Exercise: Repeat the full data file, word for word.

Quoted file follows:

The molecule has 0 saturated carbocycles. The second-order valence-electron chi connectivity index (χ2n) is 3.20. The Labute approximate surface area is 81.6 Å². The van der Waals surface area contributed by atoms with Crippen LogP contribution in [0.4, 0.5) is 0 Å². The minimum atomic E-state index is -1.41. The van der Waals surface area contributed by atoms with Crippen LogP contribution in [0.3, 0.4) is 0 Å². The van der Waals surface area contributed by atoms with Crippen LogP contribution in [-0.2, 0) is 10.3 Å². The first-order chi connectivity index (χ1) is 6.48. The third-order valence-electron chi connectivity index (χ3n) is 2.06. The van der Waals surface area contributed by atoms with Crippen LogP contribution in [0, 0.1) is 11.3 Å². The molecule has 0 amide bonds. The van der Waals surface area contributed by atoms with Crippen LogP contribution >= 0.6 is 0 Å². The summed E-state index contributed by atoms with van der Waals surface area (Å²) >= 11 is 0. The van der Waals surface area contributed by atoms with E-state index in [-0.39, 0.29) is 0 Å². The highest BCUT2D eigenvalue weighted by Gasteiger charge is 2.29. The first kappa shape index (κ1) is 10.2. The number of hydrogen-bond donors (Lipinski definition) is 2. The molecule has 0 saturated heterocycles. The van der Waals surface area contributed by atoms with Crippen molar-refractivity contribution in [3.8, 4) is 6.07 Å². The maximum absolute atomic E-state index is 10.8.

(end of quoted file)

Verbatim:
The molecule has 0 saturated carbocycles. The second-order valence-electron chi connectivity index (χ2n) is 3.20. The Labute approximate surface area is 81.6 Å². The van der Waals surface area contributed by atoms with Crippen LogP contribution in [0.4, 0.5) is 0 Å². The minimum atomic E-state index is -1.41. The van der Waals surface area contributed by atoms with Crippen LogP contribution in [0.3, 0.4) is 0 Å². The van der Waals surface area contributed by atoms with Crippen LogP contribution in [-0.2, 0) is 10.3 Å². The first-order chi connectivity index (χ1) is 6.48. The third-order valence-electron chi connectivity index (χ3n) is 2.06. The van der Waals surface area contributed by atoms with Crippen LogP contribution in [0, 0.1) is 11.3 Å². The molecule has 0 amide bonds. The van der Waals surface area contributed by atoms with Crippen LogP contribution >= 0.6 is 0 Å². The summed E-state index contributed by atoms with van der Waals surface area (Å²) >= 11 is 0. The van der Waals surface area contributed by atoms with E-state index in [-0.39, 0.29) is 0 Å². The highest BCUT2D eigenvalue weighted by Gasteiger charge is 2.29. The first kappa shape index (κ1) is 10.2. The number of hydrogen-bond donors (Lipinski definition) is 2. The molecule has 0 saturated heterocycles. The van der Waals surface area contributed by atoms with Crippen molar-refractivity contribution in [3.8, 4) is 6.07 Å². The maximum absolute atomic E-state index is 10.8.